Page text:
New Report: Hawaii Receives a “C” in Annual Report on Transparency of Government Spending in the 50 States

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Photo: Emily Metcalf

Report from U.S. Public Interest Research Group Education Fund – Hawaii received a C when it comes to government spending transparency, according to “Following the Money 2014: How the 50 States Rate in Providing Online Access to Government Spending Data,” the fifth annual report of its kind by the U.S. Public Interest Research Group Education Fund. That grade is a huge improvement.

“State governments across the country have become more transparent about where public money goes, providing citizens with the information they need to hold elected officials and recipients of public subsidies accountable,” said Phineas Baxandall, Senior Analyst with the U.S. Public Interest Research Group Education Fund. “We’re hoping that Hawaii will be a leader next year.”


Officials from Hawaii and 44 other states provided the researchers with feedback on their initial evaluation of state transparency websites. The leading states with the most comprehensive transparency websites are Indiana, Florida, Oregon, Florida, Texas, Massachusetts, Iowa, Vermont, and Wisconsin.

Based on an inventory of the content and ease-of-use of states’ transparency websites, the “Following the Money 2014” report assigns each state a grade of “A” to “F.” Described in the report as a “Middling state,” Hawaii has comprehensive and easy-to-access checkbook-level spending information but limited information on off-budget agencies and very little information about economic development subsidies.

After receiving an F in last year’s report, Hawaii showed significant improvement this year with a score of 71. Of the 50 states, Hawaii’s was the 2nd most improved score. Grading standards become more stringent each year, so states need to improve transparency each year just to avoid slipping in the rankings.

While many states continue to improve, the states that most distinguished themselves as leaders in spending transparency are those that provide access to types of expenditures that otherwise receive little public scrutiny. For instance, six states provide public access to checkbook-level data on the subsidy recipients for each of the state’s most important economic development programs, allowing citizens and public officials to hold subsidy recipients accountable by listing the public benefits that specific companies were expected to provide and showing the benefits they actually delivered. The most transparent states similarly provide detailed information on subsidies spent through the tax code and “off-budget” quasi-public agencies.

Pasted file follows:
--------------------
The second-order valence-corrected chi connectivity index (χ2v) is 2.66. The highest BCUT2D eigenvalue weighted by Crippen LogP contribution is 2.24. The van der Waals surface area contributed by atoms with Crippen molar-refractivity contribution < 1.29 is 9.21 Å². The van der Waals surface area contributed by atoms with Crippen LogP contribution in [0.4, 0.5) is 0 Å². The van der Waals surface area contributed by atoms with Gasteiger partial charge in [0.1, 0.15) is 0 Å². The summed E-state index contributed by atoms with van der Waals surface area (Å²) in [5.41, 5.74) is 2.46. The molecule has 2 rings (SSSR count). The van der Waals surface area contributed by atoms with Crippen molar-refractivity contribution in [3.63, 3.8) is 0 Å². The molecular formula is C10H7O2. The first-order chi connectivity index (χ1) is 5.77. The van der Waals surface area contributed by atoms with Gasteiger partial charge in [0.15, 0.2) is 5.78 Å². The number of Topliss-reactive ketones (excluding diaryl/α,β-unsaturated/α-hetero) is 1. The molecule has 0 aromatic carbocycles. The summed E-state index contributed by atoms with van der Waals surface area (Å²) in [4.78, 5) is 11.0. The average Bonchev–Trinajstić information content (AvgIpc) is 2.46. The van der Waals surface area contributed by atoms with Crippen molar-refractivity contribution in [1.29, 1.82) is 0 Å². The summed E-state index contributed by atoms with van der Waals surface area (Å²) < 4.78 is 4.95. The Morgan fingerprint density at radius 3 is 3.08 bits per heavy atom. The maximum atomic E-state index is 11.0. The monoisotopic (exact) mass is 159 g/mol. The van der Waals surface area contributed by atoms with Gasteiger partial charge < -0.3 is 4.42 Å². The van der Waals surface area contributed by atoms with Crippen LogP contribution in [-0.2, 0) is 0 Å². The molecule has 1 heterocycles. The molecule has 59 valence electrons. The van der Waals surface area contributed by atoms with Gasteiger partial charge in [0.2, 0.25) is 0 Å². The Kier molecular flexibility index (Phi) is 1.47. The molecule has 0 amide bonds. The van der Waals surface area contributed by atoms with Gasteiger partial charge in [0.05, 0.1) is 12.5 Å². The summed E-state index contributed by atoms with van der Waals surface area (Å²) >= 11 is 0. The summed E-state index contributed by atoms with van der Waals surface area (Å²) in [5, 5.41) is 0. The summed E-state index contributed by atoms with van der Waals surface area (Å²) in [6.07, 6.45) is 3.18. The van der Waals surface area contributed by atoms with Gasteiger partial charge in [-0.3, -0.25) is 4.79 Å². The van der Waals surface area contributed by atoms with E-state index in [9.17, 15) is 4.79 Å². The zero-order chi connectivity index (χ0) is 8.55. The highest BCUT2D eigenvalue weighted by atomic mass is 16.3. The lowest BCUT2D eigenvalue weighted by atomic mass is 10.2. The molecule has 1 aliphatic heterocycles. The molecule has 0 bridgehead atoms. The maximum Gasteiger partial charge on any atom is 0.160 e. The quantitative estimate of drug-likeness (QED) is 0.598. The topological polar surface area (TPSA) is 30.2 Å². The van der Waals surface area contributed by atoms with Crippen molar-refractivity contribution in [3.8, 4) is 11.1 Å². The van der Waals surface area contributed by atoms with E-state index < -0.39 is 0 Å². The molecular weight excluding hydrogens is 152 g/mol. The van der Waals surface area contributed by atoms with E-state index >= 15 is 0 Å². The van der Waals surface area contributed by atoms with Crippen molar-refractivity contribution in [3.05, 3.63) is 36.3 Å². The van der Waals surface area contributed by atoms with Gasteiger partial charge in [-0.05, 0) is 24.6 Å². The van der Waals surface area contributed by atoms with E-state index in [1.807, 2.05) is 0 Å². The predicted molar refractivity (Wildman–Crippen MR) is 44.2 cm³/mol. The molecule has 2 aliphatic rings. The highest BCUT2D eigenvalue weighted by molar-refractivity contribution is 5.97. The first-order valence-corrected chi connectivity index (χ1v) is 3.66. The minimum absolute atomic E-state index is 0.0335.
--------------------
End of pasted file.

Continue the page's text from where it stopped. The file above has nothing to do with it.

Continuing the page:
“Rising public expectations about government transparency are clearly making progress,” said Greg LeRoy, executive director of Good Jobs First, an organization that tracks state and local subsidies. “US PIRG’s findings about overall state spending transparency are consistent with our own specific findings about economic development subsidies: there is more data and its quality is improving. Now our collective challenge is to use the data to win more accountability and equity.”

“Open information about the public purse is crucial for democratic and effective government,” said Baxandall. “It is not possible to ensure that government spending decisions are fair and efficient unless information is publicly accessible.”

Hawaii is one of eight states that launched brand new transparency websites since last year’s report. In January 2014, Hawaii’s Department of Budget and Finance launched a new transparency website that creates a one-stop source for Hawaii’s expenditure and financial information, and even provides the data in charts, graphs, reports and tables.

States that have created or improved their online transparency have typically done so with little upfront cost. In fact, top-flight transparency websites can save money for taxpayers, while also restoring public confidence in government and preventing misspending and pay-to-play contracts.

State spending transparency is a non-partisan issue. The report compared transparency scores with a variety of measures of which party rules the state legislative, or sits in the Governor’s office, or how public opinion tilts in the states. Neither Republican nor Democratic states tended to have higher levels of spending disclosure.

The state’s transparency website, is operated by Hawaii State Procurement Office, Department of Accounting and General Services. To visit the site, click here: .

To read the U.S. Public Interest Research Group Education Fund report, click here:

Public Interest Research Group Education Fund works to protect consumers and promote good government. We investigate problems, craft solutions, educate the public, and offer meaningful opportunities for civic participation.





  1. Hawaii can improve transparency by convincing lawmakers about HB1866.
    HB1866 increases transparency of HCDA proceedings through amended hearing notice rules and procedures. Creates a height limit for new buildings in Kaka'ako. Provides for an appeal and judicial review for HCDA development permit applications.
    Contact; Sen. Brian T. Taniguchi @ 586-6460
    Rep. Isaac W. Choy 586-8475

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